Last edited by a moderator: May 22, 2015
  9. NormanF

    NormanF Registered Member

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    Online Armor is the last classical HIPS. ZA and many other AV's solutions now incoporate a BB, which used to be a separate stand-alone product. There are anti-exploits like EMET and MBAE. MITM blockers include Zemana AL. AE's - most prominent example is VS.

    As the dangers of malware have multiplied over a wide range of fronts, so are the solutions developed to prevent, monitor and remove them.
     
  10. itman

    itman Registered Member

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    I believe, Windows keeps track of all newly created processes; suspended or not. If Windows know about the process, a behavior blocker or HIPS should know about it also. Also all these have clould counterparts as supplements. Those should trigger some type of reputation alert I would imagine.
     
  11. itman

    itman Registered Member

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    The HIPS is Eset Nod32 or Smart Security can be either classic or policy based; your choice. It is fully configurable.
     
  12. EASTER

    EASTER Registered Member

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    Thanks ever so much. I been saying this for years harking back to when it first started rearing it's head as CONCEPT first and now it's so blindly praised as all the rave. Bahh! One thing will never change, the Cloud is a remote destination(s) wherein those physical units can be exploited and boomerang right back into our machines. That's why it's always so much more safer when they are run locally WITHOUT ANY INBOUND/OUTBOUND instructions. I always expected that if a quality efficient HIPS is thoughtfully and well constructed enough, it (and the user) can easily mitigate virtually any threat.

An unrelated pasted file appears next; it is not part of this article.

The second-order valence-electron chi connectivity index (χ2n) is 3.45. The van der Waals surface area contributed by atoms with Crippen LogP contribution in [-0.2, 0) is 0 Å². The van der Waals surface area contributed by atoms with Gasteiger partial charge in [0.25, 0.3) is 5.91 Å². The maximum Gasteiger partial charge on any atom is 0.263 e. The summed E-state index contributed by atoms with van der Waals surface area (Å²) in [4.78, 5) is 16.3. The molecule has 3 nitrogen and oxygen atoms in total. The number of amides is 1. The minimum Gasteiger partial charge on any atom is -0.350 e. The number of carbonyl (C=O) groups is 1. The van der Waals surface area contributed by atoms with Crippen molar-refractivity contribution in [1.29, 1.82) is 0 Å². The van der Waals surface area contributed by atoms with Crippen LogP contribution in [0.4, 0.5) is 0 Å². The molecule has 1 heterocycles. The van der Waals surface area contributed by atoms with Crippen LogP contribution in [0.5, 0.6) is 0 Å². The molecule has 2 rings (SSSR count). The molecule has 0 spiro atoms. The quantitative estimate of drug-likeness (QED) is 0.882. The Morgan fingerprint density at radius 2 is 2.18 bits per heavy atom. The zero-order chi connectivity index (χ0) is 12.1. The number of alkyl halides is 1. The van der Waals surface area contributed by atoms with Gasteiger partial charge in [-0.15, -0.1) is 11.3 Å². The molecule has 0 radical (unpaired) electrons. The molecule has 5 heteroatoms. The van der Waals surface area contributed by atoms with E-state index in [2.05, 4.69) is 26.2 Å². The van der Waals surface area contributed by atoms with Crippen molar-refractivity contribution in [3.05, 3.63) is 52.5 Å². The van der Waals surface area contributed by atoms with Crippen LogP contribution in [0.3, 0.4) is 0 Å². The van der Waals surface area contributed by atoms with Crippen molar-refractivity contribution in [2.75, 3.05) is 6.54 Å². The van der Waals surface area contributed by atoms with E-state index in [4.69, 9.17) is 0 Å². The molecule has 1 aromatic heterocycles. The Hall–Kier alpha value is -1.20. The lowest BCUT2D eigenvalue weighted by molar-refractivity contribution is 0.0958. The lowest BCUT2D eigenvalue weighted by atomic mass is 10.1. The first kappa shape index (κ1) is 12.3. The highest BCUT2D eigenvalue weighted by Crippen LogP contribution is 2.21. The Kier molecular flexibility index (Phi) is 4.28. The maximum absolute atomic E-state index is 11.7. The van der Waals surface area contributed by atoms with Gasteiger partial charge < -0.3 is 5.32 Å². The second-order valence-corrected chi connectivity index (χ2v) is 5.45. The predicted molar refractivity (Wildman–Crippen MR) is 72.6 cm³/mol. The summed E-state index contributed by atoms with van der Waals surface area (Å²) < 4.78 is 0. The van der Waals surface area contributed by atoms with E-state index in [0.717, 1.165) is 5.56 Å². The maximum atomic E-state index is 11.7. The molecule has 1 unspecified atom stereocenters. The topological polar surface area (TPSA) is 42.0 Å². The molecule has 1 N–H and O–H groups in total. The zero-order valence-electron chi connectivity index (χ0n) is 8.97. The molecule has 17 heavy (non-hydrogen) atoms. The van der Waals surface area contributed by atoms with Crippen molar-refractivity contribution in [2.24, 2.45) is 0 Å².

13. dw2108

    dw2108 Registered Member

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    Any OS CAN be protected by the user with a minimalistic but effective defence NOT involving a cloud or a "fix it" stick! Dave
     
  14. EASTER

    EASTER Registered Member

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    Hah, it's a dirty rotten shame that here comes Windows 10 and EQS never built a 64 bit version for that when they had the chance nor did any other freelance or other development team didn't pick it up either. I still cringe on losing that super configurable HIPS but I suppose if it's of any consolation maybe it will run on the Windows 32 bit platform without sacrificing too much ability. Some still bellyache that EQS was noisy and not user friendly but once well configured it was nearly as automated as they come for a locally run classical HIPS.
     
  15. Rasheed187

    Rasheed187 Registered Member

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    I also miss some of the old skool HIPS like SSM and Neoava Guard, they were superior when it came to GUI and user friendliness. You should check out SpyShelter, the GUI frustrates me but it's quite powerful and monitors a lot.
     
  16. Rasheed187

    Rasheed187 Registered Member

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    The point that I was trying to make is that HIPS often watch for modification to other (non child) processes. For example, if malware directly injects code into explorer.exe or svchost.exe, that will be blocked. But what if it first launches a trusted process like explorer.exe, and then tries to manipulate its memory? I'm not sure if this technique is used in some of these tests (see links). And too bad that HMPA's "hollow process" test doesn't work on 64 bit systems, I wonder why.

    http://www.testmypcsecurity.com/lea...5sk1=875c240695498ea3dc80d72675dd53d1b7934ae1
    http://www.testmypcsecurity.com/securitytests/all_tests.html#AllTests
     
  17. Rasheed187

    Rasheed187 Registered Member

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    This is not correct, you forgot about Zemana, SpyShelter and Private Firewall.